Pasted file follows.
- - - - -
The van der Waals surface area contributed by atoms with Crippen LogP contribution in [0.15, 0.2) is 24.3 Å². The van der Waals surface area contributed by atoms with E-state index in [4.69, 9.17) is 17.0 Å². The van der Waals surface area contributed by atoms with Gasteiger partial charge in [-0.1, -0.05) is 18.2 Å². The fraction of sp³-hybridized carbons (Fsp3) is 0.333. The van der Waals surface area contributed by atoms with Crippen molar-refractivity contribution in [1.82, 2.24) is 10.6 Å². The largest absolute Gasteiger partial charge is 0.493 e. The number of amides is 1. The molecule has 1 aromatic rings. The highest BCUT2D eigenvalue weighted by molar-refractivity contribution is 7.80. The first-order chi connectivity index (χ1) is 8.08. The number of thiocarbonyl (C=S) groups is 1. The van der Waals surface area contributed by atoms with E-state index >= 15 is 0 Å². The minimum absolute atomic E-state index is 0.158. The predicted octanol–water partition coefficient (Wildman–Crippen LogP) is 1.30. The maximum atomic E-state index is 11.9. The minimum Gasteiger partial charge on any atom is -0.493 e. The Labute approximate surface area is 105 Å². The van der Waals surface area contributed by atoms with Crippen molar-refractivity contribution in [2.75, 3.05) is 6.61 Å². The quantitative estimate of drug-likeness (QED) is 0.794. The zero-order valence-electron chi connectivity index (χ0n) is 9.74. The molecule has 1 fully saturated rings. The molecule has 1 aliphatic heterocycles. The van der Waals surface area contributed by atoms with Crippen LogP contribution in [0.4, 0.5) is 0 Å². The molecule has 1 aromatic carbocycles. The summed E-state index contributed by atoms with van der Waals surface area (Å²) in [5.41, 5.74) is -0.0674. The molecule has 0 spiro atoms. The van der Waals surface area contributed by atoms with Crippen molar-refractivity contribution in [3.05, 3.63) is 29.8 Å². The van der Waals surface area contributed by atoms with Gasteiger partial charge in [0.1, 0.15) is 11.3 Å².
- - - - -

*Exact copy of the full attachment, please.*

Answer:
The van der Waals surface area contributed by atoms with Crippen LogP contribution in [0.15, 0.2) is 24.3 Å². The van der Waals surface area contributed by atoms with E-state index in [4.69, 9.17) is 17.0 Å². The van der Waals surface area contributed by atoms with Gasteiger partial charge in [-0.1, -0.05) is 18.2 Å². The fraction of sp³-hybridized carbons (Fsp3) is 0.333. The van der Waals surface area contributed by atoms with Crippen molar-refractivity contribution in [1.82, 2.24) is 10.6 Å². The largest absolute Gasteiger partial charge is 0.493 e. The number of amides is 1. The molecule has 1 aromatic rings. The highest BCUT2D eigenvalue weighted by molar-refractivity contribution is 7.80. The first-order chi connectivity index (χ1) is 8.08. The number of thiocarbonyl (C=S) groups is 1. The van der Waals surface area contributed by atoms with E-state index >= 15 is 0 Å². The minimum absolute atomic E-state index is 0.158. The predicted octanol–water partition coefficient (Wildman–Crippen LogP) is 1.30. The maximum atomic E-state index is 11.9. The minimum Gasteiger partial charge on any atom is -0.493 e. The Labute approximate surface area is 105 Å². The van der Waals surface area contributed by atoms with Crippen molar-refractivity contribution in [2.75, 3.05) is 6.61 Å². The quantitative estimate of drug-likeness (QED) is 0.794. The zero-order valence-electron chi connectivity index (χ0n) is 9.74. The molecule has 1 fully saturated rings. The molecule has 1 aliphatic heterocycles. The van der Waals surface area contributed by atoms with Crippen LogP contribution in [0.4, 0.5) is 0 Å². The molecule has 1 aromatic carbocycles. The summed E-state index contributed by atoms with van der Waals surface area (Å²) in [5.41, 5.74) is -0.0674. The molecule has 0 spiro atoms. The van der Waals surface area contributed by atoms with Crippen molar-refractivity contribution in [3.05, 3.63) is 29.8 Å². The van der Waals surface area contributed by atoms with Gasteiger partial charge in [0.1, 0.15) is 11.3 Å².